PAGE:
The N6-methyladenosine (m6A) RNA modification is used widely to alter the fate of mRNAs. Here we demonstrate that the C. elegans writer METT-10 (the ortholog of mouse METTL16) deposits an m6A mark on the 3' splice site (AG) of the S-adenosylmethionine (SAM) synthetase pre-mRNA, which inhibits its proper splicing and protein production. The mechanism is triggered by a rich diet and acts as an m6A-mediated switch to stop SAM production and regulate its homeostasis. Although the mammalian SAM synthetase pre-mRNA is not regulated via this mechanism, we show that splicing inhibition by 3' splice site m6A is conserved in mammals. The modification functions by physically preventing the essential splicing factor U2AF35 from recognizing the 3' splice site. We propose that use of splice-site m6A is an ancient mechanism for splicing regulation.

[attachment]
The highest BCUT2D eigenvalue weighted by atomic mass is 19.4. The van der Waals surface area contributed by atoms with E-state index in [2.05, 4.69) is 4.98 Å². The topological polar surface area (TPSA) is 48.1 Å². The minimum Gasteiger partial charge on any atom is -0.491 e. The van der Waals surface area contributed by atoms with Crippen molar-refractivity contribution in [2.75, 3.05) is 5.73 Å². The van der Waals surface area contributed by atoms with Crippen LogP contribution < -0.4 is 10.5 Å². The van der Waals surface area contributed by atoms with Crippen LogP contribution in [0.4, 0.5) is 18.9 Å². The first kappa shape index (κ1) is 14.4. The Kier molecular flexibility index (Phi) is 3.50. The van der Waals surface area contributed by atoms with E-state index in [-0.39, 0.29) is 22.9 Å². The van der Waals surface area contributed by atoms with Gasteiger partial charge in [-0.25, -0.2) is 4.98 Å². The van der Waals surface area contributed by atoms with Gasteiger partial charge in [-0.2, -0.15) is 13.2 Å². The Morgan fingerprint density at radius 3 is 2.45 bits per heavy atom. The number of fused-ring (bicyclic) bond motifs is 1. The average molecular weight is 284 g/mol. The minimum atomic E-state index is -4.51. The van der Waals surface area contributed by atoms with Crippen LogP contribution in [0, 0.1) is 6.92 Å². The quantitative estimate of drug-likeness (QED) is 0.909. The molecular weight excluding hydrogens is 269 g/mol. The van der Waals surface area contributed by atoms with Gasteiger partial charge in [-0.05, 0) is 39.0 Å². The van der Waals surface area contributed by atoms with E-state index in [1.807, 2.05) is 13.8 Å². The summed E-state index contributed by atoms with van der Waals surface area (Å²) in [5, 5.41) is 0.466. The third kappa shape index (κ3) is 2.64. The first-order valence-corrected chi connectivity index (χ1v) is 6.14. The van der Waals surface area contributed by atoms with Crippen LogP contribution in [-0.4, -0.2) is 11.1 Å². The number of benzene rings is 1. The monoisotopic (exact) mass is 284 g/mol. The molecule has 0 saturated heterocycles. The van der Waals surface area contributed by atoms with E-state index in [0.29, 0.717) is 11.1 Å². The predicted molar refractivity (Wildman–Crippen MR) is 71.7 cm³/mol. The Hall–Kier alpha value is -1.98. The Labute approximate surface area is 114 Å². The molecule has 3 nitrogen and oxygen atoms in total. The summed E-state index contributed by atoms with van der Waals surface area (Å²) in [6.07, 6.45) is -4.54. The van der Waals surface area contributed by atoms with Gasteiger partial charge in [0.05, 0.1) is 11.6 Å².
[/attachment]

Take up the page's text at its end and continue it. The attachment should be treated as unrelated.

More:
Keywords: 3' splice site; METT-10; METTL16; SAM homeostasis; SAM synthetase; U2AF35/65; U6 snRNA; m(6)A; spermatogenesis; splicing.
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